Barrow, Jean Dorothea (1957)
Gustave Flaubert in quest of the absolute.
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The present study, in describing the various aspects of Flaubert's search for truth, seeks to illustrate the evolution and implications of Ms thought. With the exception of references in Chapter two to an unpublished MB, it is based on Flaubert's published work, and not on any new material. It is concerned with the familiar facts of his biography only in so far as they influence or explain in some measure his personal evolution end the development of his ideas. The first four chapters, in a detailed study of the Oeuvres de Jeunesse, with particular reference in Chapter Three to the first Education sentimentale, describe Flaubert's attempts, considerably influenced by Romantic doctrine and by Spinozist pantheism, to arrive at an understanding of his personal destiny and to discover some satisfactory philosophy of existence. The first of these problems was at least partially solved in the discovery of his artistic vocation and in the formulation of an aesthetic which was not only a literary doctrine, but a rule of life. The second continued to preoccupy him throughout life, and receives its fullest expression in the philosophical fantasy, la Tentatlon de Saint Antoine. This work is considered in its three successive versions in Chapter Five. Chapter Six a study of the characters of the three great novels and the Trois Contes, seeks to elucidate still further Flaubert's conception of man and society, whilst the two remaining chapters are concerned to show, with particular reference to the unfinished Bouvard et Pecuehet, that his final position represents the same uneasy combination of idealism and scepticism that was evident in the adolescent writings. For Flaubert's quest for the Absolute led him only to the Unknowable.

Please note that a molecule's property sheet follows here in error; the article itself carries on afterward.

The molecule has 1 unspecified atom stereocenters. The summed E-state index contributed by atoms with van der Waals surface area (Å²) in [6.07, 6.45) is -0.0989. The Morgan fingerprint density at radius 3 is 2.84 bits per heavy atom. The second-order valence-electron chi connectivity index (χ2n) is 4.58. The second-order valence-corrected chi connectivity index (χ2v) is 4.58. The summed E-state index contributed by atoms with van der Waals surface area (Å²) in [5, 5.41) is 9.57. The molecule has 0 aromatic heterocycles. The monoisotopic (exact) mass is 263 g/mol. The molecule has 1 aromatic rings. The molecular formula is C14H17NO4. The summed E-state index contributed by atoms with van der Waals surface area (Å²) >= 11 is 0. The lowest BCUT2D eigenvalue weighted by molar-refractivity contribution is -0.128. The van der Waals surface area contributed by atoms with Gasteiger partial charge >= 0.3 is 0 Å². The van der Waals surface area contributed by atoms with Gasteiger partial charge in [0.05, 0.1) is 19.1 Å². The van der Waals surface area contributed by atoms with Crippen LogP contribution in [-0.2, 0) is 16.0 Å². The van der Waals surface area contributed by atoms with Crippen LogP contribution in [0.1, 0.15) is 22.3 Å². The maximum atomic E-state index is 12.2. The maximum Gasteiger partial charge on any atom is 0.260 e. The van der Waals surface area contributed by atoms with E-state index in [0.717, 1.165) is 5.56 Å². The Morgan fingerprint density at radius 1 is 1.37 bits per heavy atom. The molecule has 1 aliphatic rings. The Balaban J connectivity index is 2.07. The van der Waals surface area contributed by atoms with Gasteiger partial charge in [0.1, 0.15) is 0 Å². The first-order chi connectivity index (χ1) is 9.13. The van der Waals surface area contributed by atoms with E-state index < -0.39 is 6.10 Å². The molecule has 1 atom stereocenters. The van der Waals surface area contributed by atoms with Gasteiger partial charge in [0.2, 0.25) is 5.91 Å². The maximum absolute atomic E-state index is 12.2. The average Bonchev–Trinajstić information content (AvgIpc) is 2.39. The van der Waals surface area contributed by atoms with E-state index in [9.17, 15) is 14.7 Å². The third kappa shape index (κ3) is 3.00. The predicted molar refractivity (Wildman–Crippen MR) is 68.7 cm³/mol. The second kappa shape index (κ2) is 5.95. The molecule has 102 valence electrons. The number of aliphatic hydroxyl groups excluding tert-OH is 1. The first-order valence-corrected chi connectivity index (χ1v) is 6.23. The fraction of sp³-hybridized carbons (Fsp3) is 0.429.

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Institution: University of London, Royal Holloway and Bedford New College (United Kingdom).